Can You Go A Week Without Driving?



In July, Governor Jay Inslee issued a proclamation declaring  September 19th through 25th officially “A Week Without Driving.”

This is the 2nd annual event coordinated by the Disability Mobility Initiative.

Nearly a quarter of people in Washington are non-drivers or have transportation challenges. This awareness week is about helping the public understand the issues, the costs, and the difficulties there are for people trying to figure out just how to get around.

Black woman in black shirt and jeans

Vanessa, who is visually impaired, advocates for people with disabilities

Vanessa Pruitt is a visually impaired person and a fellow with Disability Rights Washington. She lives in Kennewick.

Pruitts explains, “To get people to open their eyes to walking a mile in non-driver’s shoes and having that experience and know what it’s like to depend on transportation.”

Pruitt goes on to say it’s not just disabled people that need reliable, affordable transportation…it’s older people, young people, and those that can’t afford to own their own vehicle.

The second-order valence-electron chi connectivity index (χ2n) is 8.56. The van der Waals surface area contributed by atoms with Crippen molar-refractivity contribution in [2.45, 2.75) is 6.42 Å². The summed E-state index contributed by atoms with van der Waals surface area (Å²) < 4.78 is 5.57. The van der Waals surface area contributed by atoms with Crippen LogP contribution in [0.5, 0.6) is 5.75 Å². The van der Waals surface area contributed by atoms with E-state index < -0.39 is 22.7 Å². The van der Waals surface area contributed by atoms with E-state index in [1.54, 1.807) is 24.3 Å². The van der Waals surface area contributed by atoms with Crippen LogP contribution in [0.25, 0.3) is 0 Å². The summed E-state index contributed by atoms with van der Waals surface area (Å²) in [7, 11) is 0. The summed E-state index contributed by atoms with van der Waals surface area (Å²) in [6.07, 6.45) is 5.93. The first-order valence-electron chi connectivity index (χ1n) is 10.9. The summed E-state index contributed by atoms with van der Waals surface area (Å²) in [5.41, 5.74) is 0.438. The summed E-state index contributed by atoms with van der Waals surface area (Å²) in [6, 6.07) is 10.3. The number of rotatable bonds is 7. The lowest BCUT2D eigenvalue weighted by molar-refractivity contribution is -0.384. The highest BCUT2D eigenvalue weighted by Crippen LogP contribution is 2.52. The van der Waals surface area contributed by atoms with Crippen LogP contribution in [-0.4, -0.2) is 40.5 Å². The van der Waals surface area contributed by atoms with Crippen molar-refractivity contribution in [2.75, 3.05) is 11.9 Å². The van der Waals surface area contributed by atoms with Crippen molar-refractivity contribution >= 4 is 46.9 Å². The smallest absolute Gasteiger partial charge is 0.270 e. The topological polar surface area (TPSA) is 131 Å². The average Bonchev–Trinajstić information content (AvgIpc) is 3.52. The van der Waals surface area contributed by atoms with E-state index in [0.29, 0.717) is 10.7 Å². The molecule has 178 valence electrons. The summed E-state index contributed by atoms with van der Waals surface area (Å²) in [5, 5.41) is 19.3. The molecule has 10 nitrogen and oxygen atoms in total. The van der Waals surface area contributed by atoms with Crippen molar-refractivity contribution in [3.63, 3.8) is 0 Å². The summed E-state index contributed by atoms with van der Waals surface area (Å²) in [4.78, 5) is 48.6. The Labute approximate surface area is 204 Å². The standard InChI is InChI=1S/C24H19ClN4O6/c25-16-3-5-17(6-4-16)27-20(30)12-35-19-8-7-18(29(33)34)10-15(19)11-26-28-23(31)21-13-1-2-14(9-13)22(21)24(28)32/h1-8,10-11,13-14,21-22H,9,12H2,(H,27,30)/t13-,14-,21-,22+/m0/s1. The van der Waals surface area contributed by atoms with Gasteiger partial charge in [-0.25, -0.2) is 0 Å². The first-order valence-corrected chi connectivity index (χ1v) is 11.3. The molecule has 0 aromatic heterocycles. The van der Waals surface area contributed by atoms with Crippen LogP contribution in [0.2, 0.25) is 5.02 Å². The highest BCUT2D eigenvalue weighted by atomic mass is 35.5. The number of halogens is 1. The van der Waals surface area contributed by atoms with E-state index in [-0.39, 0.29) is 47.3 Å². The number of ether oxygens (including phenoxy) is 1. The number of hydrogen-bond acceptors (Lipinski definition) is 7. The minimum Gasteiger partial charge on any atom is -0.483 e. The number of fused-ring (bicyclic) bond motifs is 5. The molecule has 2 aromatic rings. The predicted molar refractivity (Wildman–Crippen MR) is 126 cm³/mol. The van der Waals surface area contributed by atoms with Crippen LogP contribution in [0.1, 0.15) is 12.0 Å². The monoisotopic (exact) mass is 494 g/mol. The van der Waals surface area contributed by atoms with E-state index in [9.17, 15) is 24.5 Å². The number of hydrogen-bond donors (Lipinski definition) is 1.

Jaime Torres from Pasco, is a disabled spokesperson for the initiative, he says it takes a toll,  always having to think about how to get around. 

Torres says, “It gets old after a while having to rely on rides and your family and friends, it gets old, then having to dish out extra money and like it’s expensive, being disabled. 

Jaime Torres in a wheel chair on a sidewalk.

Jaime Torres

So the director of the program, Anna Zivarts, gets out the word about next week’s initiative and is asking folks to sign-on to the #WeekWithoutDriving pledge. 

Zivarts explains, “We invite elected leaders and other folks working in the transportation sector, and the general public as well to try to experience what it’s like to get around without driving themselves for a week. So they can understand some of the gaps, some of the barriers, and also some of the benefits of not driving.”

Awareness weeks help to do just that – highlight the invisible struggles of citizens. That’s why Vanessa Pruitt says, “We don’t often think about their daily challenges or struggles and barriers that they go through from day to day. Just to have that experience and background and the need of how important transportation is to this community.”

A Week Without Driving starts Monday, Sept. 19th.